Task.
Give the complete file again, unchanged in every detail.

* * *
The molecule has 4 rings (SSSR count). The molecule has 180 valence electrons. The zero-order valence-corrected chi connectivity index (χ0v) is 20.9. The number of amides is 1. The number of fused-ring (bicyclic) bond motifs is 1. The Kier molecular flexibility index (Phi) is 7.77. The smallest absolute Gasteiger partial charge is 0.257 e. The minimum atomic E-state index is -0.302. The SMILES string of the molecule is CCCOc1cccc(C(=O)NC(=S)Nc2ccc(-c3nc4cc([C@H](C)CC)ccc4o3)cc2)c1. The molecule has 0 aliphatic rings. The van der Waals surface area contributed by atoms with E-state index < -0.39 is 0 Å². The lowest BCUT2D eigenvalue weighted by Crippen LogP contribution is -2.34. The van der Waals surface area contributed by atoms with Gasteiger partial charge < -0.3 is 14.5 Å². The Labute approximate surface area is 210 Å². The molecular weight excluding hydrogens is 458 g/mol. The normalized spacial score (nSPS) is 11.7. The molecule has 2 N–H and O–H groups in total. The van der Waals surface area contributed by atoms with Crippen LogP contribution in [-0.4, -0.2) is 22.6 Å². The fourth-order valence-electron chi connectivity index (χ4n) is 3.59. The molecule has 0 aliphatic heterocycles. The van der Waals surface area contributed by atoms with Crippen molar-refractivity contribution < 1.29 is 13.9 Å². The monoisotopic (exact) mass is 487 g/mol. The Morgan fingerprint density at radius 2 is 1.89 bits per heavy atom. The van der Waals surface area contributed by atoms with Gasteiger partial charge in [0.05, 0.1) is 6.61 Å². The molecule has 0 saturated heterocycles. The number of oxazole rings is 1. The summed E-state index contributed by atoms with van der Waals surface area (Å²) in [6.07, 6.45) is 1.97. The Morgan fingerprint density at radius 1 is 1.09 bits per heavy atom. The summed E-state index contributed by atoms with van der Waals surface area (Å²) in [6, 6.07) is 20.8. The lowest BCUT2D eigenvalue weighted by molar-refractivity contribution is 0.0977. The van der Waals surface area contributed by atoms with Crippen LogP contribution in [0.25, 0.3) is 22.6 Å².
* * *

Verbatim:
The molecule has 4 rings (SSSR count). The molecule has 180 valence electrons. The zero-order valence-corrected chi connectivity index (χ0v) is 20.9. The number of amides is 1. The number of fused-ring (bicyclic) bond motifs is 1. The Kier molecular flexibility index (Phi) is 7.77. The smallest absolute Gasteiger partial charge is 0.257 e. The minimum atomic E-state index is -0.302. The SMILES string of the molecule is CCCOc1cccc(C(=O)NC(=S)Nc2ccc(-c3nc4cc([C@H](C)CC)ccc4o3)cc2)c1. The molecule has 0 aliphatic rings. The van der Waals surface area contributed by atoms with E-state index < -0.39 is 0 Å². The lowest BCUT2D eigenvalue weighted by Crippen LogP contribution is -2.34. The van der Waals surface area contributed by atoms with Gasteiger partial charge < -0.3 is 14.5 Å². The Labute approximate surface area is 210 Å². The molecular weight excluding hydrogens is 458 g/mol. The normalized spacial score (nSPS) is 11.7. The molecule has 2 N–H and O–H groups in total. The van der Waals surface area contributed by atoms with Crippen LogP contribution in [-0.4, -0.2) is 22.6 Å². The fourth-order valence-electron chi connectivity index (χ4n) is 3.59. The molecule has 0 aliphatic heterocycles. The van der Waals surface area contributed by atoms with Crippen molar-refractivity contribution < 1.29 is 13.9 Å². The monoisotopic (exact) mass is 487 g/mol. The Morgan fingerprint density at radius 2 is 1.89 bits per heavy atom. The van der Waals surface area contributed by atoms with Gasteiger partial charge in [0.05, 0.1) is 6.61 Å². The molecule has 0 saturated heterocycles. The number of oxazole rings is 1. The summed E-state index contributed by atoms with van der Waals surface area (Å²) in [6.07, 6.45) is 1.97. The Morgan fingerprint density at radius 1 is 1.09 bits per heavy atom. The summed E-state index contributed by atoms with van der Waals surface area (Å²) in [6, 6.07) is 20.8. The lowest BCUT2D eigenvalue weighted by molar-refractivity contribution is 0.0977. The van der Waals surface area contributed by atoms with Crippen LogP contribution in [0.25, 0.3) is 22.6 Å².